Temporal and sociocultural effects of human colonisation on native biodiversity: Filtering and rates of adaptation
amiot, christophe et al. (2021), Temporal and sociocultural effects of human colonisation on native biodiversity: Filtering and rates of adaptation, Dryad, Dataset, https://doi.org/10.5061/dryad.xwdbrv1d2
Modern human societies have negatively impacted native species richness and their adaptive capacity on every continent, in clearly contrasting ways. We propose a general model to explain how the sequence, duration, and type of colonising society alter native species richness patterns through changes in evolutionary pressures. These changes cause different ‘filtering effects’ on native species, while simultaneously altering the capacity of surviving species to adapt to further anthropogenic pressures. This framework may better explain the observed native species extinction rates and extirpation legacies following human colonisation events, as well as better predict future patterns of human impact on biodiversity.
Native biodiversity extinction. We obtained the date of non-human Anthropocene megafauna (mammal and avifauna weighing > 0.7 kg, based on Dirzo et al. 2014 ) considered as extinct or extirpated from four geographic regions, Africa (supplementary form Table 1), Europe (supplementary-form Table 2), North America (supplementary-form Table 3) and New Zealand (supplementary-form Table 4), from published information on IUCN (2015), New Zealand bird online (http://www.nzbirdsonline.org.nz), the sixth extinction (http://www.petermaas.nl) and in the primary literature (Kingdon 1997, Palumbo and Gallo-Orsi 1999, Reumer et al. 2003, Baillie et al. 2004, Fontaine et al. 2007; Bover and Alcover 2008, Jackson and Nowell 2011).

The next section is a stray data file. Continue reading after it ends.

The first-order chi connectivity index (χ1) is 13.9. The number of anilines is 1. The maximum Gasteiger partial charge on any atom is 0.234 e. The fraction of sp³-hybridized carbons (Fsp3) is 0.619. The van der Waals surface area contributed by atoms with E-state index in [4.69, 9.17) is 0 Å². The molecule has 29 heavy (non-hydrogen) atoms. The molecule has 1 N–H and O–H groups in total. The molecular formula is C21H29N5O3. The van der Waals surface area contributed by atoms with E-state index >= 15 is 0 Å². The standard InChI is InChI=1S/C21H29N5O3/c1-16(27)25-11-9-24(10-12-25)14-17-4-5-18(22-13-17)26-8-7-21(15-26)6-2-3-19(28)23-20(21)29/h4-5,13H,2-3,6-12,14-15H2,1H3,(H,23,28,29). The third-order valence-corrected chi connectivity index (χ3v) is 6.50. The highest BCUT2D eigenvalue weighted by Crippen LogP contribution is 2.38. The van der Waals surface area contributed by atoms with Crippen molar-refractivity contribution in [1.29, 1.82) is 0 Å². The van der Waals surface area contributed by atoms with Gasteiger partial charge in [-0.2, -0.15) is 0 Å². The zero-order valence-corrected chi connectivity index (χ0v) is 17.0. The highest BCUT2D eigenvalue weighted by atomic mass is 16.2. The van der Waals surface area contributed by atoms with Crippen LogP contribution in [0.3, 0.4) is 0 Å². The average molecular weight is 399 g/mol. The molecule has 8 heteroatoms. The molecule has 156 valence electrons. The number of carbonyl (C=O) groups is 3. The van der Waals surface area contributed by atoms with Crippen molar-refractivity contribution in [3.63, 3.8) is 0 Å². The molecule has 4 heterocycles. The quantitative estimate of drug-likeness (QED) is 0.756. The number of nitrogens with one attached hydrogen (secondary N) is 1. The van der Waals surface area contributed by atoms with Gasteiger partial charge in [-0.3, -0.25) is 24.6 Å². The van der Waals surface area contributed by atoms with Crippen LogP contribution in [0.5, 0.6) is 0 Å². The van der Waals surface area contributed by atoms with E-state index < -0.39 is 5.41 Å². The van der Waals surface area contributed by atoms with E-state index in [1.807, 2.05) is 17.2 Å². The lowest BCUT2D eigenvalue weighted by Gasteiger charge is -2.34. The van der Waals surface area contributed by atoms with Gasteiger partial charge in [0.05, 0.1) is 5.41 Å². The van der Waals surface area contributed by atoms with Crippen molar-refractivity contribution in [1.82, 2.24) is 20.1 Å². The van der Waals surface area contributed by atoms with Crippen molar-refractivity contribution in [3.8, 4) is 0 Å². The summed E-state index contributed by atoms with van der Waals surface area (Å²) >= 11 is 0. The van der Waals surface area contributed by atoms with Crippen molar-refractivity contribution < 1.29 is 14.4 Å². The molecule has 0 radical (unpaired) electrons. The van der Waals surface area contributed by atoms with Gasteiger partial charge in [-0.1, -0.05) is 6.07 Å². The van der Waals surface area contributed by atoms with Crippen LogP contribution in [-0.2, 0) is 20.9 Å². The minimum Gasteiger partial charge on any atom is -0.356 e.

The pre-human native megafauna species richness for each geographical range was extracted from IUCN (2015). Species were included if they were either considered extinct or extirpated in the wild. Those species that were considered extirpated are those that are functionally extinct, such as species classified as extinct in the wild. The percentage of megafauna that went extinct for each time period was established based on the total population of megafauna during the pre-human period.